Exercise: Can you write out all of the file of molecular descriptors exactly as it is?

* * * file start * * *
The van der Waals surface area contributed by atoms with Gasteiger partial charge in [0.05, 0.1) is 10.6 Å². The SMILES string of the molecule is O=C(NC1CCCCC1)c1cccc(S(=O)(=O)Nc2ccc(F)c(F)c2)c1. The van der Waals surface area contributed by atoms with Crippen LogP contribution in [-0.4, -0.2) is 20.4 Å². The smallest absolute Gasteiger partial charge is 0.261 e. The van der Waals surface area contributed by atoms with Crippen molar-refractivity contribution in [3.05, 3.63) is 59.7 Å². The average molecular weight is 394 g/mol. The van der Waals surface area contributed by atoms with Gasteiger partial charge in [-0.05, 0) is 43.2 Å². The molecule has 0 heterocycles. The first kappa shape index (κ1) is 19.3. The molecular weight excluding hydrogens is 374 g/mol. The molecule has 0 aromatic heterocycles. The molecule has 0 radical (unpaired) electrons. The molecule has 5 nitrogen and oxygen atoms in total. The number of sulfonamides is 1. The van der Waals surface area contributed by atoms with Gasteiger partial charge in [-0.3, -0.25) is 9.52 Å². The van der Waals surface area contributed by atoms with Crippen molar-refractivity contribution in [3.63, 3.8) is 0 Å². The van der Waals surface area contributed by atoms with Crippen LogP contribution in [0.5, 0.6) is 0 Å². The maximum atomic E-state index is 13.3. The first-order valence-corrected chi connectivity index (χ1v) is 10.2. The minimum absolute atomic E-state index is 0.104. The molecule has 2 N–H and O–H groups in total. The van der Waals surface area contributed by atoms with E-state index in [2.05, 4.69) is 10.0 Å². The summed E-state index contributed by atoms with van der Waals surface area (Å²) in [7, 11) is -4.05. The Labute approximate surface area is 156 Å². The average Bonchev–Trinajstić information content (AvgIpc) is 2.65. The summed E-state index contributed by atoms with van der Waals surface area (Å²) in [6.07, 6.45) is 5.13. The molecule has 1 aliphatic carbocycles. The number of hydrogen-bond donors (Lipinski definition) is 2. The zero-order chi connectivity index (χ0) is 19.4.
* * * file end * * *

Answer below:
The van der Waals surface area contributed by atoms with Gasteiger partial charge in [0.05, 0.1) is 10.6 Å². The SMILES string of the molecule is O=C(NC1CCCCC1)c1cccc(S(=O)(=O)Nc2ccc(F)c(F)c2)c1. The van der Waals surface area contributed by atoms with Crippen LogP contribution in [-0.4, -0.2) is 20.4 Å². The smallest absolute Gasteiger partial charge is 0.261 e. The van der Waals surface area contributed by atoms with Crippen molar-refractivity contribution in [3.05, 3.63) is 59.7 Å². The average molecular weight is 394 g/mol. The van der Waals surface area contributed by atoms with Gasteiger partial charge in [-0.05, 0) is 43.2 Å². The molecule has 0 heterocycles. The first kappa shape index (κ1) is 19.3. The molecular weight excluding hydrogens is 374 g/mol. The molecule has 0 aromatic heterocycles. The molecule has 0 radical (unpaired) electrons. The molecule has 5 nitrogen and oxygen atoms in total. The number of sulfonamides is 1. The van der Waals surface area contributed by atoms with Gasteiger partial charge in [-0.3, -0.25) is 9.52 Å². The van der Waals surface area contributed by atoms with Crippen molar-refractivity contribution in [3.63, 3.8) is 0 Å². The van der Waals surface area contributed by atoms with Crippen LogP contribution in [0.5, 0.6) is 0 Å². The maximum atomic E-state index is 13.3. The first-order valence-corrected chi connectivity index (χ1v) is 10.2. The minimum absolute atomic E-state index is 0.104. The molecule has 2 N–H and O–H groups in total. The van der Waals surface area contributed by atoms with E-state index in [2.05, 4.69) is 10.0 Å². The summed E-state index contributed by atoms with van der Waals surface area (Å²) in [7, 11) is -4.05. The Labute approximate surface area is 156 Å². The average Bonchev–Trinajstić information content (AvgIpc) is 2.65. The summed E-state index contributed by atoms with van der Waals surface area (Å²) in [6.07, 6.45) is 5.13. The molecule has 1 aliphatic carbocycles. The number of hydrogen-bond donors (Lipinski definition) is 2. The zero-order chi connectivity index (χ0) is 19.4.